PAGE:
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It depends on what your dog was doing while it was on the farmer's land. If your dog was chasing or biting the farmer's livestock (or the owner or the owners family) on the owner's land then the farmer can legally shoot and kill your dog. In addition, the farmer can also then sue you for any damage inflicted on his livestock by your dog. However, under Oklahoma law if your dog was simply running through the farmer's land and the farmer just shoots your dog without any good reason, he could be prosecuted by the state of Oklahoma for committing a felony. In addition, you could sue him for the replacement value of your dog in civil court. The Oklahoma statute that governs cruelty to animals can be found in Title 21, Section 1685 of the Oklahoma State Statute. The full text of the statute is as follows:
Any person who shall willfully or maliciously torture, destroy or kill, or cruelly beat or injure, maim or mutilate any animal in subjugation or captivity, whether wild or tame, and whether belonging to the person or to another, or deprive any such animal of necessary food, drink, shelter, or veterinary care to prevent suffering; or who shall cause, procure or permit any such animal to be so tortured, destroyed or killed, or cruelly beaten or injured, maimed or mutilated, or deprived of necessary food, drink, shelter, or veterinary care to prevent suffering; or who shall willfully set on foot, instigate, engage in, or in any way further any act of cruelty to any animal, or any act tending to produce such cruelty, shall be guilty of a felony and shall be punished by imprisonment in the State Penitentiary not exceeding five (5) years, or by imprisonment in the county jail not exceeding one (1) year, or by a fine not exceeding Five Thousand Dollars ($5,000.00). Any animal so maltreated or abused shall be considered an abused or neglected animal.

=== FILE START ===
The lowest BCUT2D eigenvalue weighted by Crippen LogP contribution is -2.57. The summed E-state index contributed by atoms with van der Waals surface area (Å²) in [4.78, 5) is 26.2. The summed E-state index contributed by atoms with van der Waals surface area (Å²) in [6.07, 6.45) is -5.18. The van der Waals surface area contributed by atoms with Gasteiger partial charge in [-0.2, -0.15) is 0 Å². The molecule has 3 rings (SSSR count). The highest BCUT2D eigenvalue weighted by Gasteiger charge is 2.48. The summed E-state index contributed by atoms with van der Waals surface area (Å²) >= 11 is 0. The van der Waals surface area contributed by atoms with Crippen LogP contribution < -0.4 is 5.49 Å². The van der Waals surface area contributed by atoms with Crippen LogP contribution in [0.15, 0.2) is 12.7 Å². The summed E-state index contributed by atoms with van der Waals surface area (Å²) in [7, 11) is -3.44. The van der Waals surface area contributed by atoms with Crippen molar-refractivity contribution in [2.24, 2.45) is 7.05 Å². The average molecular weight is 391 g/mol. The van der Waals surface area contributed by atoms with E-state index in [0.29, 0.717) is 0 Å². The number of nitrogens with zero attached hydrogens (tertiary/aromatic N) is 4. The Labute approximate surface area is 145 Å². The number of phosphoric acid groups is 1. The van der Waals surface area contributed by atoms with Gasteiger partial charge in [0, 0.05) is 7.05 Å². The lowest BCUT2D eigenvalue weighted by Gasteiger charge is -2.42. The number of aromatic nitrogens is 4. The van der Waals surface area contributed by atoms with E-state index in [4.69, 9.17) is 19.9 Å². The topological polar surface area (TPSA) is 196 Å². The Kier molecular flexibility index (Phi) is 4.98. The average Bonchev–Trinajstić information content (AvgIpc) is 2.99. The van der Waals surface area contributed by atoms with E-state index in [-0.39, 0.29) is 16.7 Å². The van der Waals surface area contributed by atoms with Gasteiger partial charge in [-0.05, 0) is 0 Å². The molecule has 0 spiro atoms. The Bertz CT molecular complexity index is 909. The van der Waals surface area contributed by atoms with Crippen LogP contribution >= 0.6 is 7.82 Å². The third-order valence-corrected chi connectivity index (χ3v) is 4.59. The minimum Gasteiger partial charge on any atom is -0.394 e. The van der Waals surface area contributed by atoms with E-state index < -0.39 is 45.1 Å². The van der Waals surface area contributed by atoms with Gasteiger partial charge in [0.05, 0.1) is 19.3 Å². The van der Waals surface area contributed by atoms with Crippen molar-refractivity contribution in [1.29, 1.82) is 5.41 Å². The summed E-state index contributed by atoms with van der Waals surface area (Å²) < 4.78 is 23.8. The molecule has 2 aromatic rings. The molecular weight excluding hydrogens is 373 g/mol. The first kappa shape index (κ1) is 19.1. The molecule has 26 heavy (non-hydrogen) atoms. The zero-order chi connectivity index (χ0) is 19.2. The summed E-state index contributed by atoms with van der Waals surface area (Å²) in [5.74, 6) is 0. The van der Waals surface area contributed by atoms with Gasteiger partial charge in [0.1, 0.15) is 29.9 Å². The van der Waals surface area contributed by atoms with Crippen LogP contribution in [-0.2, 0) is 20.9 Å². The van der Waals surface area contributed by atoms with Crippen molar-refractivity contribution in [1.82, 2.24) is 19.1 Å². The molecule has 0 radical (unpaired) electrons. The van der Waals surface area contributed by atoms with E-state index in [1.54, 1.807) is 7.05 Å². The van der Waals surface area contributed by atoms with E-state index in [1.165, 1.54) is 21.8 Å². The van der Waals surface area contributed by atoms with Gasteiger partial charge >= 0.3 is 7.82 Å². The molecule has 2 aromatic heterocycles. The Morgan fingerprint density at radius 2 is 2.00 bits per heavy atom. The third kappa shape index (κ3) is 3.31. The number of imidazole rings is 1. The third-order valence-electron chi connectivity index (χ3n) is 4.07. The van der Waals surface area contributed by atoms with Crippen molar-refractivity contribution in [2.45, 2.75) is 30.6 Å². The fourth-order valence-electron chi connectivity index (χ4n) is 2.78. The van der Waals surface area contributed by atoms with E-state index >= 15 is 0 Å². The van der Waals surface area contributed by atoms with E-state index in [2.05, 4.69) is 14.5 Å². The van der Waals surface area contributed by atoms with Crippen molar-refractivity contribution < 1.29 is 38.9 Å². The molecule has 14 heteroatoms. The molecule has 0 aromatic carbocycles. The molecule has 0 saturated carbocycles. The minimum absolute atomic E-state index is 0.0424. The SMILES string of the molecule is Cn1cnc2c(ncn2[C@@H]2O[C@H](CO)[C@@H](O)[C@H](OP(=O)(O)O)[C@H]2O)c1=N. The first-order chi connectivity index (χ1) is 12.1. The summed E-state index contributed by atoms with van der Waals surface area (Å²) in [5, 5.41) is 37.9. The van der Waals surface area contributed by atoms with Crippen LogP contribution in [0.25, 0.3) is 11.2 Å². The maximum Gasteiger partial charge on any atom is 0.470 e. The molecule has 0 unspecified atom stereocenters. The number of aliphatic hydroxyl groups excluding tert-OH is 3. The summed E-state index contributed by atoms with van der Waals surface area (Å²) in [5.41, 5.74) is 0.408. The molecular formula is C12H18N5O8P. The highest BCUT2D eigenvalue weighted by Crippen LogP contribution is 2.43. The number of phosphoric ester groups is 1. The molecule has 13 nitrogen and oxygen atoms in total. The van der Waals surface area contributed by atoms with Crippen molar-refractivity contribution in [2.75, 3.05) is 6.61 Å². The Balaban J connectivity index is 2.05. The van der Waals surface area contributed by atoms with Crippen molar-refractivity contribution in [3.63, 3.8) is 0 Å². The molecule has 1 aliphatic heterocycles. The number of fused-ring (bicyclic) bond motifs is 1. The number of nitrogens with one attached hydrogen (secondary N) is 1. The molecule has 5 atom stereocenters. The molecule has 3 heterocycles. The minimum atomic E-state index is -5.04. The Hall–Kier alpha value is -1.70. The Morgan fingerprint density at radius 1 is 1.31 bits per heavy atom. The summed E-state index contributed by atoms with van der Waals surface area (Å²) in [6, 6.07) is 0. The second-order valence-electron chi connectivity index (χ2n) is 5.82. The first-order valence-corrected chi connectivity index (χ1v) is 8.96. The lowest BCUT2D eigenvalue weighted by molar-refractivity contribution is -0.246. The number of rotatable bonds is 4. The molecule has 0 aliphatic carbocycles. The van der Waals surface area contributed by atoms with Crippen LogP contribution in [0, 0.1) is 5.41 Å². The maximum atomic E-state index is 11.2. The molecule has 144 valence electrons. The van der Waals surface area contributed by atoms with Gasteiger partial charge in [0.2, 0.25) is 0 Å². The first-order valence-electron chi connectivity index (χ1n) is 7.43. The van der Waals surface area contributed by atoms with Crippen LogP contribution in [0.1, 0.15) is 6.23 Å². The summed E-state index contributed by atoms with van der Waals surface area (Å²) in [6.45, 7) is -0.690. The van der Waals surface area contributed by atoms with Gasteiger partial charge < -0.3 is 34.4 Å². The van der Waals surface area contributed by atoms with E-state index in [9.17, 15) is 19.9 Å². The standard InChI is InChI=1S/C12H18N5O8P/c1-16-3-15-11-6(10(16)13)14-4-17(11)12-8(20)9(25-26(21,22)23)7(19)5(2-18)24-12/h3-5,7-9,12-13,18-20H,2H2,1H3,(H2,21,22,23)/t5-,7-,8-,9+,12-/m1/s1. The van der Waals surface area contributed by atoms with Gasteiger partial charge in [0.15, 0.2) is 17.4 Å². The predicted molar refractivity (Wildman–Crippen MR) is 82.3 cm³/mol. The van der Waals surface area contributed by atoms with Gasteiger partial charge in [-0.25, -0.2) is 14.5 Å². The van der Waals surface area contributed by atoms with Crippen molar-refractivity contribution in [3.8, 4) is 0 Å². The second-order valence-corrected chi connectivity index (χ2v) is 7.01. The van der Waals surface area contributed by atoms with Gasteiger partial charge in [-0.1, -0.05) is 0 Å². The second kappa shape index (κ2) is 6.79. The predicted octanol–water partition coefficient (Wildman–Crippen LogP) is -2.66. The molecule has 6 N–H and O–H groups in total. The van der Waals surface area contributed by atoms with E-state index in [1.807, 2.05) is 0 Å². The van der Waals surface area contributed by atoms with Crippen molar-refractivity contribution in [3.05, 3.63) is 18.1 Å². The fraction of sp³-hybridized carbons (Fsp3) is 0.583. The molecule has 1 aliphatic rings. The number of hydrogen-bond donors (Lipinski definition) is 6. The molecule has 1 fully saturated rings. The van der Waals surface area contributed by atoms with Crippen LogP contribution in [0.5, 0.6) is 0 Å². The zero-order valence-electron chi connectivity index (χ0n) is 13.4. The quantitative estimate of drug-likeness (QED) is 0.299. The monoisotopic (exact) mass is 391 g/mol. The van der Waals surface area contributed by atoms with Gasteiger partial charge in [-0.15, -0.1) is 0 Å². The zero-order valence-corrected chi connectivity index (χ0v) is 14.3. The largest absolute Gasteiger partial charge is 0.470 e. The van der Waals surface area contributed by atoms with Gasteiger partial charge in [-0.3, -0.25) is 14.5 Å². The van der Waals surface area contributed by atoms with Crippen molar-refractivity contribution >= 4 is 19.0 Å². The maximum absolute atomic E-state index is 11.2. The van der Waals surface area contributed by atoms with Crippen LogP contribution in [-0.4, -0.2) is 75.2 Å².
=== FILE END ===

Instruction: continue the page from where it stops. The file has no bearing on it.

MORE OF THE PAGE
This article is intended to be helpful and informative. But even common legal matters can become complex and stressful. A qualified pet lawyer can address your particular legal needs, explain the law, and represent you in court. Take the first step now and contact a local pet attorney to discuss your specific legal situation.